I Want to Purchase a Firearm; How Does This Work?

How long does it take? How does the process work?

For seasoned firearm purchasers, the buying process can be an easy, familiar process but for new buyers the process might seem complicated or overwhelming. Fear not, the process is actually easy and straight forward.

Gun laws, of course, vary by state with a dozen and a half or so states requiring some form of waiting period and other states requiring special licenses or registration of firearms. However, one thing is universally true – when you buy a firearm from a licensed dealer, you must fill out some paperwork and, generally, go through a background check process (sometimes called a “Brady Check”).

One of the most frequent questions I hear from new purchasers at the gun counter, right up there with (and sometimes ahead of) cost and features, is how the process works and how long it takes.

Since most states (including ours) do not have additional waiting periods or extra licensing or registration, we will not address those things here and will, instead, focus on the standard nationwide process.  

Getting the ball rolling

After selecting the firearm they want, the buyer begins the purchasing process by filling out the Firearms Transaction Record (ATF Form 4473).

On the 4473, the buyer lists their personal information that is used to identify them including name, address, date and place of birth, and characteristics like height, weight, and sex. Additional information, like a social security number, may also be provided to help the process go more quickly.

The form also has a place to enter a Unique Personal Identification Number (UPIN) – if you don’t know yours, or if you even have one, don’t worry – you probably don’t have one. This is basically an ID number that can be assigned by the FBI to help speed up the process if you are a legal buyer but frequently get delayed or incorrectly denied.

The next part of the 4473 that the purchaser completes is a series of questions that essentially provide an initial check to see if the transaction is allowed to continue. These are things like whether the buyer is actually purchasing the firearm for themselves (versus an illegal straw purchase) and whether they may be a prohibited person. Certain wrong answers in this section can immediately shut down the transaction at this point since they will likely cause the transaction to fail later in the process, so it is important to carefully read the questions and answer honestly.

Once the buyer portion of the 4473 is completed by the purchaser, the seller will verify that the identity of the buyer matches what is on the form and fill in additional information about the transaction, including details about the firearm being purchased.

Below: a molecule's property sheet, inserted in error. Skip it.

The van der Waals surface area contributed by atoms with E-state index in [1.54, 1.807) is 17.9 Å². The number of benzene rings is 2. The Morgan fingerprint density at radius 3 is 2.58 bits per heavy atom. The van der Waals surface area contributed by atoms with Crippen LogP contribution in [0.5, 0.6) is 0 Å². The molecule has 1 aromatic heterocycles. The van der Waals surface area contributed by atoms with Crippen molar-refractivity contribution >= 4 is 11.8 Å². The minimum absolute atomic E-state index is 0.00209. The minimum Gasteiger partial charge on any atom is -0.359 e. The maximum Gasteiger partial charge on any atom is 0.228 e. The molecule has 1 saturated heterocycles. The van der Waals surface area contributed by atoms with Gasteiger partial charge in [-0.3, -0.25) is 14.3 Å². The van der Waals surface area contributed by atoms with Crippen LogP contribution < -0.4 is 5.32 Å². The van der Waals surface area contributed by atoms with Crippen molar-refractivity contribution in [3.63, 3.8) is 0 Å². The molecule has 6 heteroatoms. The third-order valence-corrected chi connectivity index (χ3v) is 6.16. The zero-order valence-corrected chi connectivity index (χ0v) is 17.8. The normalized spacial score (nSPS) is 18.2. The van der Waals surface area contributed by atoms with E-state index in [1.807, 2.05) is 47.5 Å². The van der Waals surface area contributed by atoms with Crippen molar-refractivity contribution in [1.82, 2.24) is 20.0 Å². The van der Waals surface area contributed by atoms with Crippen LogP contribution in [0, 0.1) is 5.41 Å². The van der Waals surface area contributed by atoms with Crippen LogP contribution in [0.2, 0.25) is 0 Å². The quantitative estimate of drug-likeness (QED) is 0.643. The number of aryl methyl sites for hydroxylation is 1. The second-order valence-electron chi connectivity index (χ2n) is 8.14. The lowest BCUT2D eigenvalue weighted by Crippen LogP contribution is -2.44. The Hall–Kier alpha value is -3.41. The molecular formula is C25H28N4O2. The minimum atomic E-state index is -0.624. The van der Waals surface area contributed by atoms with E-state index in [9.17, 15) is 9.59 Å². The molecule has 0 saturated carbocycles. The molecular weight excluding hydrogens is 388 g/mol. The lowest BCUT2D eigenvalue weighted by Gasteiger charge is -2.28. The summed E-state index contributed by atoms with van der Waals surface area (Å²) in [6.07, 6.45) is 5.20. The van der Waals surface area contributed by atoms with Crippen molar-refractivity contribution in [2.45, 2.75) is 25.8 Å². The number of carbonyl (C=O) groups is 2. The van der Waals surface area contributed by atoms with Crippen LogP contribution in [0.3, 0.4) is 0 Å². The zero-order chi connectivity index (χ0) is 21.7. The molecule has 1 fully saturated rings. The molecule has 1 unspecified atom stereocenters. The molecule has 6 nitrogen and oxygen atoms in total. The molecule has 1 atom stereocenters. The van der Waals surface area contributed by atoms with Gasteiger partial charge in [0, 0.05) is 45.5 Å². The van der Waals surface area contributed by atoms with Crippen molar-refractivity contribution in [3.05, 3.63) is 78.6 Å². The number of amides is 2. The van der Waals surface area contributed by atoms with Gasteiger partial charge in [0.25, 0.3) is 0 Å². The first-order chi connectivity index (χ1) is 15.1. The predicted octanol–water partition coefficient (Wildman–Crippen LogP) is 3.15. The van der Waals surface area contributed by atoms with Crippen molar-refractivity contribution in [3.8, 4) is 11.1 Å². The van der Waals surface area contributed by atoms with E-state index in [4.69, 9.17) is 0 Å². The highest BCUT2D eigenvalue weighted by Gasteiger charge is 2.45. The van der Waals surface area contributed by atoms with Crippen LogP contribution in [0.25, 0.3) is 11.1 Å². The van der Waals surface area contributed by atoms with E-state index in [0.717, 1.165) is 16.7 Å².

After the form is completed, the process continues.

Background Checks and Responses

Since the Brady Bill took effect in 1994, background checks (or a background check alternative) have been required on all firearm transactions. More than half of the states have some form of Brady Check Alternative, most often associated with holding a concealed weapons license.

If the buyer does not qualify for a Brady alternative, the transaction continues by submitting the buyer’s information to the FBI’s National Instant Criminal Background Check System (NICS).

Despite NICS being called an “instant” background check system, the response does not always come back instantly, although a response is typically returned anywhere from a few seconds to a few minutes. Depending on the system status and volume of checks being performed by the FBI, getting a response may take longer.

The NICS will give one of three responses that basically boil down to:

  •  Proceed – Your background check came back clean and you are approved to get your firearm. (You may or may not actually receive your firearm that day depending on state law mandated waiting periods).
  • Deny – Something came up in your background check that prevents the transaction from being able to be completed. No information is provided with this response to why the transaction is denied, so gun store staff will not be able to tell you why. If you feel like the denial is incorrect, you can appeal the denial.
  • Delay – This response is essentially a non-response that means that NICS cannot come up with either of the two other answers without further background research. Again, gun store staff do not have any additional information about why you may have been delayed, but often it can be because someone with a similar name has a criminal record or if you have something on your record that requires a closer look to ensure that you are not a prohibited person. Under federal law, if no further response is given after three full business days, the firearm may be released to the purchaser, although tighter restrictions may be imposed on a state-by-state basis.

And that’s it. While the process may sound complicated and overwhelming, it is really just as simple as providing some information about yourself and undergoing a background check based on that information. If all goes smoothly, it’s New Gun Day!

Remember that once you have your new firearm, it is your responsibility to be a safe and responsible gun owner. This means obeying gun safety rules, keeping firearms out of the wrong hands, and training and becoming familiar with your firearm. To discuss all things firearms related, visit the GunLink Forums.

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